Until this week, Andris Nelsons had not had many opportunities to conduct the Tanglewood Festival Chorus. But the TFC gets quite a workout in the current Nelsons-led subscription program, which includes a new commission and a major choral symphony by Rachmaninoff. Add to this mix Prokofiev’s rarely heard Symphony-Concerto with soloist Yo-Yo Ma, who gave it a coruscatingly brilliant performance on Thursday night, and you have one of the more meaty and rewarding programs of the BSO’s fall season.
Playing off the night’s Russian theme was a reprise of John Harbison’s “Koussevitzky Said:” written in 2012 to mark the 75th anniversary of Tanglewood. The way Harbison sets with high seriousness some famous statements by Koussevitzky, some of them folksy in diction, gives the work its humorous gloss. But hearing the piece again on Thursday night, in a performance more vibrant than its 2012 premiere, one sensed that Harbison was up to something more deftly purposeful than simply writing a topical pièce d’occasion.
Indeed, while BSO history buffs may retain a knowledge of, and respect for, Koussevitzky’s lofty example of cultural leadership, to others he surely is just another long Russian name with a vague patina of unspecified reverence. Yet by putting some of the conductor’s first principles back into circulation, Harbison has wisely opened up the conductor’s legacy to rediscovery by today’s audiences. And not only by them: Even the BSO’s own institutional memory, it seems, is not immune at times to a variety of selective recall.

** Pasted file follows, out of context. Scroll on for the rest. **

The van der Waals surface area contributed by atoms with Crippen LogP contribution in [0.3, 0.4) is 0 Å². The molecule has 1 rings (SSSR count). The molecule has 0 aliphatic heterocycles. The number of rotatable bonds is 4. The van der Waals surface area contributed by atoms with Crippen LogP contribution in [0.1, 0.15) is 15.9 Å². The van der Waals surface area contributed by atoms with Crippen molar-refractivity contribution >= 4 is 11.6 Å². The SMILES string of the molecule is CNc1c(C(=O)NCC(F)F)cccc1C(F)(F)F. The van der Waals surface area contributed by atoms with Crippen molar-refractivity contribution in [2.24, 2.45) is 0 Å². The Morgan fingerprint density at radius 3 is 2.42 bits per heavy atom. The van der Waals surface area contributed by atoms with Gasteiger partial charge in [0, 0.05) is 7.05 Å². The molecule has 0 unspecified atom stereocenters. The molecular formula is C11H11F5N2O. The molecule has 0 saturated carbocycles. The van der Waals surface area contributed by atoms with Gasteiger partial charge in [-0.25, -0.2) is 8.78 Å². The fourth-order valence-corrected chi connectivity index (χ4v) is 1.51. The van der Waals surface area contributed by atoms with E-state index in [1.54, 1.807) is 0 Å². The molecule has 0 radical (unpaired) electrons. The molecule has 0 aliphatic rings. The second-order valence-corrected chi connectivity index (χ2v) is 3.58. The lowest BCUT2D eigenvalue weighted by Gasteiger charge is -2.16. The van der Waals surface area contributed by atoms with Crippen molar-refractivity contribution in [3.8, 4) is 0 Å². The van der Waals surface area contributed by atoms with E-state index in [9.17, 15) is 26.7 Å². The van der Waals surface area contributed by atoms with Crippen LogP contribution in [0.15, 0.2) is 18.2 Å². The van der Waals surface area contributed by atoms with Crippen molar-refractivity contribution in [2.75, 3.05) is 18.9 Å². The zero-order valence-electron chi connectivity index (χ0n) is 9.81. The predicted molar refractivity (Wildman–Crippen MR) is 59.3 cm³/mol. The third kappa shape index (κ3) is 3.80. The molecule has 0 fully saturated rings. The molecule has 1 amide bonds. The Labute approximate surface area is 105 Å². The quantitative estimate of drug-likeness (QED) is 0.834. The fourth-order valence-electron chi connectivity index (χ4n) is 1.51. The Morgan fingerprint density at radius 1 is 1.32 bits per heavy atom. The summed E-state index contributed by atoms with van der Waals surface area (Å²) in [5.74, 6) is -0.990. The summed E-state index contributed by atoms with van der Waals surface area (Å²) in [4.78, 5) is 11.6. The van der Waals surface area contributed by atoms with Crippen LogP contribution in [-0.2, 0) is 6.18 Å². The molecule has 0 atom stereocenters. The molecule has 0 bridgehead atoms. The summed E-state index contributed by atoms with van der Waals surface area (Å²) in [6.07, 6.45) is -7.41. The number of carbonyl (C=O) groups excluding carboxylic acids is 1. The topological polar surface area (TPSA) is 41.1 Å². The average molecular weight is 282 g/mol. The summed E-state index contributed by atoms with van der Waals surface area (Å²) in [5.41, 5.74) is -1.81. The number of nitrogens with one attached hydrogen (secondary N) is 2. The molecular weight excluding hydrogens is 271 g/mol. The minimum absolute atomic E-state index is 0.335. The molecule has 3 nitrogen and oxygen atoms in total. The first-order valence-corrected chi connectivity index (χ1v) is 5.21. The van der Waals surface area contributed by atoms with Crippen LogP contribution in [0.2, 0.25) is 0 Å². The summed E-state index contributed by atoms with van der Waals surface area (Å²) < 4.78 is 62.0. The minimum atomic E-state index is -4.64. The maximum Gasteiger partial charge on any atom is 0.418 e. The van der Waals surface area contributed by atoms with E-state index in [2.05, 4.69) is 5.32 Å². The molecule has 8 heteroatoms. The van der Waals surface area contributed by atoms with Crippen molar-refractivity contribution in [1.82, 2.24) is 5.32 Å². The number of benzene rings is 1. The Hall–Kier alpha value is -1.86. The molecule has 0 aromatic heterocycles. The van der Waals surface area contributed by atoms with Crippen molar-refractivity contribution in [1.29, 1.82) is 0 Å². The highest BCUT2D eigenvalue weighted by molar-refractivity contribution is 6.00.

It was fitting, too, to follow the Harbison with a premiere, “Lakes Awake at Dawn,” written by Latvian composer Eriks Esenvalds. Modest in length and direct in its address, this work for mixed chorus and orchestra sets texts by poet Inga Abele and by the composer himself. The opening music is restless and turbulent, conveying the primal anxiety expressed in the text’s description of a sleepless night in a forest, presumably alone.
This section climaxes with a great mass of choral sound, out of which bursts a gaggle of wild glissandos, fanning out across the strings. The work concludes with an earnestly voiced “prayer for light.” Hearing Thursday’s fine performance whetted one’s appetite for more exploratory programming of music from Nelsons’s home country and its surroundings. There are so many Baltic and Russian composers, established and emerging, whose music the BSO has rarely if ever touched.
The same can even be said for some older certified masterworks from that part of the world, such as Rachmaninoff’s “The Bells,” programmed just once in the BSO’s history. That is, until Thursday night’s characterful and involving performance with three fine soloists (Victoria Yastrebova, Pavel Cernoch, and Kostas Smoriginas). Nelsons also had the TFC sounding impressively idiomatic in its Russian choral exhortations.
Before intermission came Ma’s fearsomely virtuosic Prokofiev. The cellist threw the full force of his personality into an electrifying account. At one point, adding a touch of extra drama, a strangely forceful draft in the hall wreaked havoc with the pages of Ma’s music. First Nelsons tried to help with one hand while still conducting. Then violist Cathy Basrak sprung from her seat to salvage the situation. Ma, as ever, was unflappable.